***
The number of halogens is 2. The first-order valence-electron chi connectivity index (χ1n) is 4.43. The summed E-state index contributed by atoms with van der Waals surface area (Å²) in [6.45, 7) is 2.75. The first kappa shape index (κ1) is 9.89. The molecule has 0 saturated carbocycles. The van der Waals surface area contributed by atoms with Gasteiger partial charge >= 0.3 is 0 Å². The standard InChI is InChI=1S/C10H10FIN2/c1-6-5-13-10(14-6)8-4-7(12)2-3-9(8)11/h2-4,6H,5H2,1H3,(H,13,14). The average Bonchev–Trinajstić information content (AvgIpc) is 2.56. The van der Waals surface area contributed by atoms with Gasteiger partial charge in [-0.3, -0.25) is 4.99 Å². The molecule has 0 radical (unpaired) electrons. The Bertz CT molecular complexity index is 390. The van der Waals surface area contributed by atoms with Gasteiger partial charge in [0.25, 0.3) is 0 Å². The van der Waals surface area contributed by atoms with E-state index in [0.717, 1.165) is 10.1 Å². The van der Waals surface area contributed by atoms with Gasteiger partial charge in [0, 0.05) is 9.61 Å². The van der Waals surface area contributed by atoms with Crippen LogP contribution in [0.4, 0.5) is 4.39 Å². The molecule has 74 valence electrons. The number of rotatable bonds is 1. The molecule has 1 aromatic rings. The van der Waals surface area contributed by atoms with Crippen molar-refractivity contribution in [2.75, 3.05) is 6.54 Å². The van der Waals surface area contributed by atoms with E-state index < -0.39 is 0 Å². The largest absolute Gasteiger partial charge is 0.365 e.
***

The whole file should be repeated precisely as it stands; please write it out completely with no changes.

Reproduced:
The number of halogens is 2. The first-order valence-electron chi connectivity index (χ1n) is 4.43. The summed E-state index contributed by atoms with van der Waals surface area (Å²) in [6.45, 7) is 2.75. The first kappa shape index (κ1) is 9.89. The molecule has 0 saturated carbocycles. The van der Waals surface area contributed by atoms with Gasteiger partial charge >= 0.3 is 0 Å². The standard InChI is InChI=1S/C10H10FIN2/c1-6-5-13-10(14-6)8-4-7(12)2-3-9(8)11/h2-4,6H,5H2,1H3,(H,13,14). The average Bonchev–Trinajstić information content (AvgIpc) is 2.56. The van der Waals surface area contributed by atoms with Gasteiger partial charge in [-0.3, -0.25) is 4.99 Å². The molecule has 0 radical (unpaired) electrons. The Bertz CT molecular complexity index is 390. The van der Waals surface area contributed by atoms with Gasteiger partial charge in [0.25, 0.3) is 0 Å². The van der Waals surface area contributed by atoms with E-state index in [0.717, 1.165) is 10.1 Å². The van der Waals surface area contributed by atoms with Gasteiger partial charge in [0, 0.05) is 9.61 Å². The van der Waals surface area contributed by atoms with Crippen LogP contribution in [0.4, 0.5) is 4.39 Å². The molecule has 74 valence electrons. The number of rotatable bonds is 1. The molecule has 1 aromatic rings. The van der Waals surface area contributed by atoms with Crippen molar-refractivity contribution in [2.75, 3.05) is 6.54 Å². The van der Waals surface area contributed by atoms with E-state index < -0.39 is 0 Å². The largest absolute Gasteiger partial charge is 0.365 e.